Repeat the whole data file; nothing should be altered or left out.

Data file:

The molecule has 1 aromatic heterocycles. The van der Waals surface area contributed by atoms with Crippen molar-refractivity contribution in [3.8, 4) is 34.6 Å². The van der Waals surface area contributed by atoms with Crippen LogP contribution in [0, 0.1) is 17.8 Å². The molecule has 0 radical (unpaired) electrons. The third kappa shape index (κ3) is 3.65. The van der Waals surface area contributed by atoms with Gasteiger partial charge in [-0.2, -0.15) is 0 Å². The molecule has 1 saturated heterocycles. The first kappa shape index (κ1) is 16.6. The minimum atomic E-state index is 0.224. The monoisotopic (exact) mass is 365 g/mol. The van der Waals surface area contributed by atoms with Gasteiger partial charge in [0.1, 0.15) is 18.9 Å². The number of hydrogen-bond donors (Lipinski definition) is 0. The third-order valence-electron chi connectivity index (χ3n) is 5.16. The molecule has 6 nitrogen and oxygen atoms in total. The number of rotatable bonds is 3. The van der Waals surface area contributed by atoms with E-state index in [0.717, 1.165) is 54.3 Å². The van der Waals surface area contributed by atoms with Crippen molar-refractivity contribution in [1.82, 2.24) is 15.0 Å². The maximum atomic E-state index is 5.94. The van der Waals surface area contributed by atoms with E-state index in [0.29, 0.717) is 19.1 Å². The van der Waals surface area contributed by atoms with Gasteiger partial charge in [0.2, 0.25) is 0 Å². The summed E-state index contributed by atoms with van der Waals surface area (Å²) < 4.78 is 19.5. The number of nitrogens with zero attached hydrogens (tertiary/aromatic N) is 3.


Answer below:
The molecule has 1 aromatic heterocycles. The van der Waals surface area contributed by atoms with Crippen molar-refractivity contribution in [3.8, 4) is 34.6 Å². The van der Waals surface area contributed by atoms with Crippen LogP contribution in [0, 0.1) is 17.8 Å². The molecule has 0 radical (unpaired) electrons. The third kappa shape index (κ3) is 3.65. The van der Waals surface area contributed by atoms with Gasteiger partial charge in [-0.2, -0.15) is 0 Å². The molecule has 1 saturated heterocycles. The first kappa shape index (κ1) is 16.6. The minimum atomic E-state index is 0.224. The monoisotopic (exact) mass is 365 g/mol. The van der Waals surface area contributed by atoms with Gasteiger partial charge in [0.1, 0.15) is 18.9 Å². The number of hydrogen-bond donors (Lipinski definition) is 0. The third-order valence-electron chi connectivity index (χ3n) is 5.16. The molecule has 6 nitrogen and oxygen atoms in total. The number of rotatable bonds is 3. The van der Waals surface area contributed by atoms with E-state index in [0.717, 1.165) is 54.3 Å². The van der Waals surface area contributed by atoms with Crippen molar-refractivity contribution in [1.82, 2.24) is 15.0 Å². The maximum atomic E-state index is 5.94. The van der Waals surface area contributed by atoms with E-state index in [0.29, 0.717) is 19.1 Å². The van der Waals surface area contributed by atoms with Gasteiger partial charge in [0.2, 0.25) is 0 Å². The summed E-state index contributed by atoms with van der Waals surface area (Å²) < 4.78 is 19.5. The number of nitrogens with zero attached hydrogens (tertiary/aromatic N) is 3.